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Pelvic floor exercises have been shown to be important and effective for treating pelvic health conditions, such as Pelvic Organ Prolapse and Incontinence.

If you have been told to exercise your pelvic floor, you may be unsure about how to connect with these muscles, in order to exercise them effectively.

Furthermore, different clinicians and practitioners may use varying ‘cues’ or visual imagery to help you to engage your pelvic floor muscles, and as these differ so greatly, they may be confusing and what may work for one person may not work for another.

Here are some examples of cues that are often used to help to encourage pelvic floor activation. Try some of them out and notice if any are easier to perform than others.


  • Squeeze the muscles around your front passage as though you were stopping the flow of urine
  • Imagine you are picking up a blueberry with your back passage then lift it up inside as much as possible
  • Imagine a guide wire that is connected from your anus to your tummy button. Visualise that guide wire becoming tighter, drawing those two points closer together.
  • Draw your sitting bones together and lift up
  • Imagine you are stepping into an elevator. As the doors close, tighten the muscles around your front and back passages, as you imagine the elevator lifting up, draw the pelvic floor muscles up too.


We know from the literature that not all women will activate their pelvic floor muscles correctly and some find it very difficult to connect with them at all. Therefore despite several different cues, they may still not be working their pelvic floor correctly. Certain conditions including Pelvic Organ Prolapse and Stress Urinary Incontinence have also been linked with incorrect pelvic floor activation in women and women with these conditions often find it even harder to engage their muscles.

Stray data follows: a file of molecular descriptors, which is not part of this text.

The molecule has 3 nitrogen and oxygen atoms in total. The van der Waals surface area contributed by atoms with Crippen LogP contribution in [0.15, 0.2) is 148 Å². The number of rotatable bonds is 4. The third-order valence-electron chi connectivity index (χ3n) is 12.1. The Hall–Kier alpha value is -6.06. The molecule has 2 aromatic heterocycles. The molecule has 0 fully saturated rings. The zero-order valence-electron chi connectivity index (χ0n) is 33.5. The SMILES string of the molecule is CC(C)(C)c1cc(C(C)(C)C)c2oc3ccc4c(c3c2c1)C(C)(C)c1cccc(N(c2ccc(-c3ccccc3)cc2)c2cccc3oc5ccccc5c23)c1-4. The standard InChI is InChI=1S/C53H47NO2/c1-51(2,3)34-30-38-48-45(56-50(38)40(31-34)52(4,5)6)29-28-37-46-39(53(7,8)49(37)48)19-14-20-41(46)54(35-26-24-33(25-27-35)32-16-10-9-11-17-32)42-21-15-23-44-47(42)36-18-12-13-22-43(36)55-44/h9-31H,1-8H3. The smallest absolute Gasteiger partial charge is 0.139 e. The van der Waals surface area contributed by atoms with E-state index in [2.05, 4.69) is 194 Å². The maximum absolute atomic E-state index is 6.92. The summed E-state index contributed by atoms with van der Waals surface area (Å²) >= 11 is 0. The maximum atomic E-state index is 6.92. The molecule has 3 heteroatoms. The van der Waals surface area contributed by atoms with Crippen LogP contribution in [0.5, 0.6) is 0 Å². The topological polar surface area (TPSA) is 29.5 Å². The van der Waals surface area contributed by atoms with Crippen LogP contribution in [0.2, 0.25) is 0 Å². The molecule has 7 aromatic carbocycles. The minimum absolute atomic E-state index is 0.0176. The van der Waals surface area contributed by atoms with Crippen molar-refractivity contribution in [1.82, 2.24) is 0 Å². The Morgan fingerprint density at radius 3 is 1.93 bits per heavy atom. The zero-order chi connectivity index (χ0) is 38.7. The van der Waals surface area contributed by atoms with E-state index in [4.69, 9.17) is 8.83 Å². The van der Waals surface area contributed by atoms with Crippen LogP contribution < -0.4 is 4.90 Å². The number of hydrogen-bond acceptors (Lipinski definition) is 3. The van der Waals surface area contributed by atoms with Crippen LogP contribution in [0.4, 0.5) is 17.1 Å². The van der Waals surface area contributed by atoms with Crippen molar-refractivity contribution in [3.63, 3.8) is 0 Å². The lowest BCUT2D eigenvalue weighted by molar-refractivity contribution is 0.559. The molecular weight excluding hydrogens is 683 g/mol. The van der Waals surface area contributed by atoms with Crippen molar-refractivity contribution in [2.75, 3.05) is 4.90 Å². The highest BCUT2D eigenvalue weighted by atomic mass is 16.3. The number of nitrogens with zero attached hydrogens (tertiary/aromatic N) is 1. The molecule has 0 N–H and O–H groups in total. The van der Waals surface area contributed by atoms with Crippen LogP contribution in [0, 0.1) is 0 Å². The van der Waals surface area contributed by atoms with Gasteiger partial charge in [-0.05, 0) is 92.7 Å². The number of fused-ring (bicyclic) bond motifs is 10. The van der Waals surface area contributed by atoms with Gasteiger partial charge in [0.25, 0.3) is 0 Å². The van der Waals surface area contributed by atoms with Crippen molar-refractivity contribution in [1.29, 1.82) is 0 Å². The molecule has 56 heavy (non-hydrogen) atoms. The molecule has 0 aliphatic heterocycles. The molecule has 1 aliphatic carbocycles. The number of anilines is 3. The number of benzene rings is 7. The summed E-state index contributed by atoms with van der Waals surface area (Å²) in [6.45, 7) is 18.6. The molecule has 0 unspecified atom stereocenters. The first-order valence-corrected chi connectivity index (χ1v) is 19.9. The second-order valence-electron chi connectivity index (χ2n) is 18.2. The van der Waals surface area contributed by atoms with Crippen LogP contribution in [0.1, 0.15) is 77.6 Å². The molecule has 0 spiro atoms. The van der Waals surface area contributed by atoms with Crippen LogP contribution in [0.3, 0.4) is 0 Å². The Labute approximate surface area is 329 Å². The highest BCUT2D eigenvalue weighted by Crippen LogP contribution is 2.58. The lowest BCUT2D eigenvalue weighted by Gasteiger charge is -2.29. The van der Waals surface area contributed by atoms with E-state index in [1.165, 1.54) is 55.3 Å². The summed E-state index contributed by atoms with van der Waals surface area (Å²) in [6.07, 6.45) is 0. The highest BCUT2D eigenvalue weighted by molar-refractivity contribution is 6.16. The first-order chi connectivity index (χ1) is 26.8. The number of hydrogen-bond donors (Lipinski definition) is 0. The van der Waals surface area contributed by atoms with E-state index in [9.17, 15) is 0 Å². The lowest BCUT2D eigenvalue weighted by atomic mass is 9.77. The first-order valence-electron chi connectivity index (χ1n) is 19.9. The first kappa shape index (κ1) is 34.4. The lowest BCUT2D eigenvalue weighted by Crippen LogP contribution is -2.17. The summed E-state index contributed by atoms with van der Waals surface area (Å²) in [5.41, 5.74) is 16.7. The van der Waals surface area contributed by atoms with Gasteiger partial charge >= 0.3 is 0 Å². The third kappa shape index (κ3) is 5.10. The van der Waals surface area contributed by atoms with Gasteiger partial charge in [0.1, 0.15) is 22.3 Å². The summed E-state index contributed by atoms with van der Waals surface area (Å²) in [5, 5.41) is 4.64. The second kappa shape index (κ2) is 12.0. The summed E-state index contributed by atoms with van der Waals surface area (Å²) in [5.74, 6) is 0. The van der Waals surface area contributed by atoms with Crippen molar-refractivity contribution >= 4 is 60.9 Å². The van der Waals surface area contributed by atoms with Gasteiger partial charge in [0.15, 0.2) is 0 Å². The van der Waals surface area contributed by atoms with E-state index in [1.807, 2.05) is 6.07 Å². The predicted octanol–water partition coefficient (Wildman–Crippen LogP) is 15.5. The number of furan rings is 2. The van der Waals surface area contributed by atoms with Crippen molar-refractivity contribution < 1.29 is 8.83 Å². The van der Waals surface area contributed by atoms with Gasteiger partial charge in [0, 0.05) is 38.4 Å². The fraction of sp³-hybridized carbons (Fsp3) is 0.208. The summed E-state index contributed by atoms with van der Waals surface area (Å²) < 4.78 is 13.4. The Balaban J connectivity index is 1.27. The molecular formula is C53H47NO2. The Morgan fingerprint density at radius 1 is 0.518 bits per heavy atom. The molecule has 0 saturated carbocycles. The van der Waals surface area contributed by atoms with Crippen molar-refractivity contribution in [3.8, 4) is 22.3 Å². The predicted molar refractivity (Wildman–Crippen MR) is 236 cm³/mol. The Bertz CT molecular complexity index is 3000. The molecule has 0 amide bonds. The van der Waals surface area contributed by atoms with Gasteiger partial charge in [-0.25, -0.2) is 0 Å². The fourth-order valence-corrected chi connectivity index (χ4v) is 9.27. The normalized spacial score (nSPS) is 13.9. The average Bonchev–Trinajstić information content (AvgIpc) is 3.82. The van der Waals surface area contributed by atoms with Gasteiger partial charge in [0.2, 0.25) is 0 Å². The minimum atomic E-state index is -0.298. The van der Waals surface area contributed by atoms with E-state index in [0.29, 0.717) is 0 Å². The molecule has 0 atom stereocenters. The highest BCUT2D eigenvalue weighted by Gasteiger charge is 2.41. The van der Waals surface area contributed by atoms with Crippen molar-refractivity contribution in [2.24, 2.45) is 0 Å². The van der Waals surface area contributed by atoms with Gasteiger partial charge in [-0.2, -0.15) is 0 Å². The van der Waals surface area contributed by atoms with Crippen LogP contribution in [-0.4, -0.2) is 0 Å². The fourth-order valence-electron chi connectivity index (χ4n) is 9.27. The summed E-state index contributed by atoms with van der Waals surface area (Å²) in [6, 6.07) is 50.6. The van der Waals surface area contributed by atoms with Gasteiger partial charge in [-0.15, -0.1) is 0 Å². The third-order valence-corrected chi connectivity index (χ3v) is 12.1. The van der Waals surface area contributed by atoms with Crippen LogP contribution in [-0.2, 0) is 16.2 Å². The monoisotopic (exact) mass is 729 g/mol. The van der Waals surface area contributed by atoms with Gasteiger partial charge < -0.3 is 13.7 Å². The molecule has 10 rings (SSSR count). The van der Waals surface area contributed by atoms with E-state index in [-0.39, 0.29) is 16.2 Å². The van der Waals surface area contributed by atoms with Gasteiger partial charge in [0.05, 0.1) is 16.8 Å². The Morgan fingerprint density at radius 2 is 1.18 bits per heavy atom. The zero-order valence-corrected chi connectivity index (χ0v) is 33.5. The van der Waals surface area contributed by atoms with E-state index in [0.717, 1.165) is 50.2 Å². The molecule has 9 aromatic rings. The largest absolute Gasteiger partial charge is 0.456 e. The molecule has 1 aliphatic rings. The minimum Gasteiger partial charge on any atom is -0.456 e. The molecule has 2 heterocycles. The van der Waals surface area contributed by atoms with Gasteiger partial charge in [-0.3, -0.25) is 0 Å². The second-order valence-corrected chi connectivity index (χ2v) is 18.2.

The best way of knowing for sure if you are activating your pelvic floor correctly is to have an internal vaginal examination by a Women’s Health Physio, or alternatively an ultrasound scan assessment of pelvic floor muscle function. However, in light of the current COVID19 outbreak, these are not services that may be readily accessible. Therefore, we must utilise the best knowledge available from research studies to help guide you to perform the best quality contractions possible, when you are practising these exercises on your own.

Common errors in pelvic floor activation that I see frequently in clinic include;

  • Squeezing the buttocks or inner thigh muscles
  • Bracing the tummy muscles
  • Breath holding
  • Bearing or pushing down into the pelvic floor instead of drawing the muscles forwards and up.

To achieve a correct pelvic floor muscle contraction, we want all areas of the pelvic floor working during a contraction [the front, middle and back] to close off the urethra and offer structural support.

A recent research study carried out by Ben Ami and Dar [2018] looked at the best cues for Pelvic Floor activation in 57 Physiotherapy students without symptoms of pelvic health dysfunction. They investigated different cues including “Squeeze around the Anus” and “Stop the flow of urine”. They found that 90% in the posterior group [“Squeeze around the anus”] achieved a correct pelvic floor activation, compared with 65% in the anterior group [“Stop the flow of urine”]. This suggests that activating the muscles from the back is more effective than working from the front. Interestingly, this study also found that cueing from the Transversus Abdominus in the lower tummy [commonly recommended in Pilates as a method for activating the pelvic floor], caused a downward movement of the pelvic floor, possibly due to alterations of pressure pushing downwards.

This is an interesting finding as the cue “Squeeze around the anus” is easy to do, most women would be able to perform that contraction without any visual imagery required and the results of this research support this with 90% of subjects achieving a correct activation from that particular verbal cue.

So give it a try next time you practice your pelvic floor exercises and see if it works for you!


For further guidance or information regarding your pelvic floor exercise program please do contact us directly for advice.


Ami N.B, Dar G [2018]. What is the most effective verbal instruction  for correctly contracting the pelvic floor muscles? Neurourology and Urodynamics. 37, 2904-2910

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